erfa.gst06(uta, utb, tta, ttb, rnpb)[source]

Greenwich apparent sidereal time, IAU 2006, given the NPB matrix.

utadouble array
utbdouble array
ttadouble array
ttbdouble array
rnpbdouble array
c_retvaldouble array


Wraps ERFA function eraGst06. The ERFA documentation is:

- - - - - - - - -
 e r a G s t 0 6
- - - - - - - - -

Greenwich apparent sidereal time, IAU 2006, given the NPB matrix.

   uta,utb  double        UT1 as a 2-part Julian Date (Notes 1,2)
   tta,ttb  double        TT as a 2-part Julian Date (Notes 1,2)
   rnpb     double[3][3]  nutation x precession x bias matrix

Returned (function value):
            double        Greenwich apparent sidereal time (radians)


1) The UT1 and TT dates uta+utb and tta+ttb respectively, are both
   Julian Dates, apportioned in any convenient way between the
   argument pairs.  For example, JD(UT1)=2450123.7 could be
   expressed in any of these ways, among others:

           uta            utb

       2450123.7           0.0       (JD method)
       2451545.0       -1421.3       (J2000 method)
       2400000.5       50123.2       (MJD method)
       2450123.5           0.2       (date & time method)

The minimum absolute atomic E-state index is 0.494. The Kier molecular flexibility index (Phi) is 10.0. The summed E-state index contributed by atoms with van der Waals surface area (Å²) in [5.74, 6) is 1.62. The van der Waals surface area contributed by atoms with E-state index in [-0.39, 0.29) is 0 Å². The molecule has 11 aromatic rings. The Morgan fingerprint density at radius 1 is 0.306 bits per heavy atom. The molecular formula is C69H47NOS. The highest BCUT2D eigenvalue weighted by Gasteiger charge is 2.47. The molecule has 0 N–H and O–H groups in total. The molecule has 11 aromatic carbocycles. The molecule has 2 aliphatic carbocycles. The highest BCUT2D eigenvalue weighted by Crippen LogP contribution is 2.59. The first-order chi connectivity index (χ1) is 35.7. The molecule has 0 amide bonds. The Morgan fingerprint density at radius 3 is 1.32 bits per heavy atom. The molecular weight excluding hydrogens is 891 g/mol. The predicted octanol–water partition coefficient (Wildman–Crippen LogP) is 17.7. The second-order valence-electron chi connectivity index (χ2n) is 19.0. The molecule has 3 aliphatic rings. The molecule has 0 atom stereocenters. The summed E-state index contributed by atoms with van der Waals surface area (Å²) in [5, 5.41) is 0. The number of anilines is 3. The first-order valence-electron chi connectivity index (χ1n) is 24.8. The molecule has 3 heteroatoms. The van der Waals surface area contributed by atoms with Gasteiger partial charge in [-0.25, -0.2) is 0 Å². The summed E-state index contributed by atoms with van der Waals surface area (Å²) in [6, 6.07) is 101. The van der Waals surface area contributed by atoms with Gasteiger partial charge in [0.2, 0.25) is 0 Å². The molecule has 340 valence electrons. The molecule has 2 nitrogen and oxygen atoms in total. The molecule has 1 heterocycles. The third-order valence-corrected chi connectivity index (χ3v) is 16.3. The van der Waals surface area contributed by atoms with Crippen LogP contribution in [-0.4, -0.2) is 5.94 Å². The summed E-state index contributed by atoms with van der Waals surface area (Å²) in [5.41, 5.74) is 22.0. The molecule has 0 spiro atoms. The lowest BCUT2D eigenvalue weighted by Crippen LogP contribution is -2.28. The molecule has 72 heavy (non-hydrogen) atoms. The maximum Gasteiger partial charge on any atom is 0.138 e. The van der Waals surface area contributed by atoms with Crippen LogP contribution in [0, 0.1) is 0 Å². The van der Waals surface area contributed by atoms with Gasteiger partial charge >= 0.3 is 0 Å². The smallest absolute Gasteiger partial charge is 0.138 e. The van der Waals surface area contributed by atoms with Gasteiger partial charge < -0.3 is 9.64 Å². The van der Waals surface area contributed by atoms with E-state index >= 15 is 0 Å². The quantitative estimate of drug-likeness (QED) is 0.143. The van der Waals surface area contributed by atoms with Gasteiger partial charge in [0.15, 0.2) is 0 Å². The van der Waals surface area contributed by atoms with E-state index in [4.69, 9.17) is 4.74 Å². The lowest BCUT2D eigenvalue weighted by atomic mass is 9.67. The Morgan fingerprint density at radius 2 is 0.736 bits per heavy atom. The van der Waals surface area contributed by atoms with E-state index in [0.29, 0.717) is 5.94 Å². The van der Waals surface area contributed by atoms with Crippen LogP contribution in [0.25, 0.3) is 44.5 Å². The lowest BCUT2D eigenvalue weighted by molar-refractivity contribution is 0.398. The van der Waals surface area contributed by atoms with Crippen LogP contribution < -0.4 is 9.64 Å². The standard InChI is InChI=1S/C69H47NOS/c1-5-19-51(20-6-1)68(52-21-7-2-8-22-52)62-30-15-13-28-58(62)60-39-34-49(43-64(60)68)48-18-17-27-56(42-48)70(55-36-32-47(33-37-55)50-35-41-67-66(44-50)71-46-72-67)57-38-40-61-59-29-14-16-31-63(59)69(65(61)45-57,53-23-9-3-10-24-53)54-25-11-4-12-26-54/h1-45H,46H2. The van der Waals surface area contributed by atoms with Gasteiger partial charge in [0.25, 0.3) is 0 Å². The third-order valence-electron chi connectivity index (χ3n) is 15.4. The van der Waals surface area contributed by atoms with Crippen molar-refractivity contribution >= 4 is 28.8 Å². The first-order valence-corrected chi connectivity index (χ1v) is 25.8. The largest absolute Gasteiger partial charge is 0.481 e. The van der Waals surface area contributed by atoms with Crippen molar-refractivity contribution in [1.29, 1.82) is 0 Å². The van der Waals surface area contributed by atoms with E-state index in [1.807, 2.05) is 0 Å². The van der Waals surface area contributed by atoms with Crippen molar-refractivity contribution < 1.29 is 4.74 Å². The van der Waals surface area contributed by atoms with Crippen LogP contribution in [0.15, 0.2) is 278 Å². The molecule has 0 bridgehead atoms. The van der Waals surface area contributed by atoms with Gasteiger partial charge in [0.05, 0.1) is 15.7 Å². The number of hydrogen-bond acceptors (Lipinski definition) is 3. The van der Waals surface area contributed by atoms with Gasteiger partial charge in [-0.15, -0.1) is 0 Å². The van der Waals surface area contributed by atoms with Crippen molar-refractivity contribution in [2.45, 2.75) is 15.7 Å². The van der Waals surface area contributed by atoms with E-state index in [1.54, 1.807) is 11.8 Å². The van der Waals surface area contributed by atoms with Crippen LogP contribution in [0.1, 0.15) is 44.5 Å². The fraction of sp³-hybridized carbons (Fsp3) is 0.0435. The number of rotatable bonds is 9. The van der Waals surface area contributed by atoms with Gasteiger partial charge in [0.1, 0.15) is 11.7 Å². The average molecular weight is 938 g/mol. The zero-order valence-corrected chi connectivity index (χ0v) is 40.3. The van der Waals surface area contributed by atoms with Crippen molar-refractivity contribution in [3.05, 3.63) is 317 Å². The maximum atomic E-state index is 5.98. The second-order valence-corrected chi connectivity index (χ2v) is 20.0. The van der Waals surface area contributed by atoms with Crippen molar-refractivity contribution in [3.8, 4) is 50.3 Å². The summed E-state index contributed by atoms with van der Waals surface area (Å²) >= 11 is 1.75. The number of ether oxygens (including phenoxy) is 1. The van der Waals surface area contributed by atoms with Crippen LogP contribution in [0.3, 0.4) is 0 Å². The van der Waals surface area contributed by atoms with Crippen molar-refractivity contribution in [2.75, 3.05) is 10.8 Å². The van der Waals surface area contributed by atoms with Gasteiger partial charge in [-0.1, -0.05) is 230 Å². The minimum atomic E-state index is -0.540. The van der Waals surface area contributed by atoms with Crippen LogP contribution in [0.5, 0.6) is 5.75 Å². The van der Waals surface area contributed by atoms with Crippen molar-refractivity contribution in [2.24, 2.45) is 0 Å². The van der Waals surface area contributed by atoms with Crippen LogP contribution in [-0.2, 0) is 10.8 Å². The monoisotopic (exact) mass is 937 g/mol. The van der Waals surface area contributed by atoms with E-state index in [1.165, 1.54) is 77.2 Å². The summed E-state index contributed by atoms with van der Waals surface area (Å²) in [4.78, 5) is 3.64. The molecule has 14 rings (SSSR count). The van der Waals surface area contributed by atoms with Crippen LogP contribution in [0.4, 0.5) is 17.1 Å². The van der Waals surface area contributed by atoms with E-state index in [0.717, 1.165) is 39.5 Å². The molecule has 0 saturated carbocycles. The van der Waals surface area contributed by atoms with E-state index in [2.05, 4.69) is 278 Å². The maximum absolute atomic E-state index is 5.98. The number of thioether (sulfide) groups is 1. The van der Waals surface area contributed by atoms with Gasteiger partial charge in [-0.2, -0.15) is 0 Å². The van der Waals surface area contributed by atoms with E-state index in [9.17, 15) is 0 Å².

The JD method is the most natural and convenient to use in
   cases where the loss of several decimal digits of resolution
   is acceptable (in the case of UT;  the TT is not at all critical
   in this respect).  The J2000 and MJD methods are good compromises
   between resolution and convenience.  For UT, the date & time
   method is best matched to the algorithm that is used by the Earth
   rotation angle function, called internally:  maximum precision is
   delivered when the uta argument is for 0hrs UT1 on the day in
   question and the utb argument lies in the range 0 to 1, or vice

2) Both UT1 and TT are required, UT1 to predict the Earth rotation
   and TT to predict the effects of precession-nutation.  If UT1 is
   used for both purposes, errors of order 100 microarcseconds

3) Although the function uses the IAU 2006 series for s+XY/2, it is
   otherwise independent of the precession-nutation model and can in
   practice be used with any equinox-based NPB matrix.

4) The result is returned in the range 0 to 2pi.

   eraBpn2xy    extract CIP X,Y coordinates from NPB matrix
   eraS06       the CIO locator s, given X,Y, IAU 2006
   eraAnp       normalize angle into range 0 to 2pi
   eraEra00     Earth rotation angle, IAU 2000
   eraEors      equation of the origins, given NPB matrix and s


   Wallace, P.T. & Capitaine, N., 2006, Astron.Astrophys. 459, 981

This revision:  2021 May 11

Copyright (C) 2013-2023, NumFOCUS Foundation.
Derived, with permission, from the SOFA library.  See notes at end of file.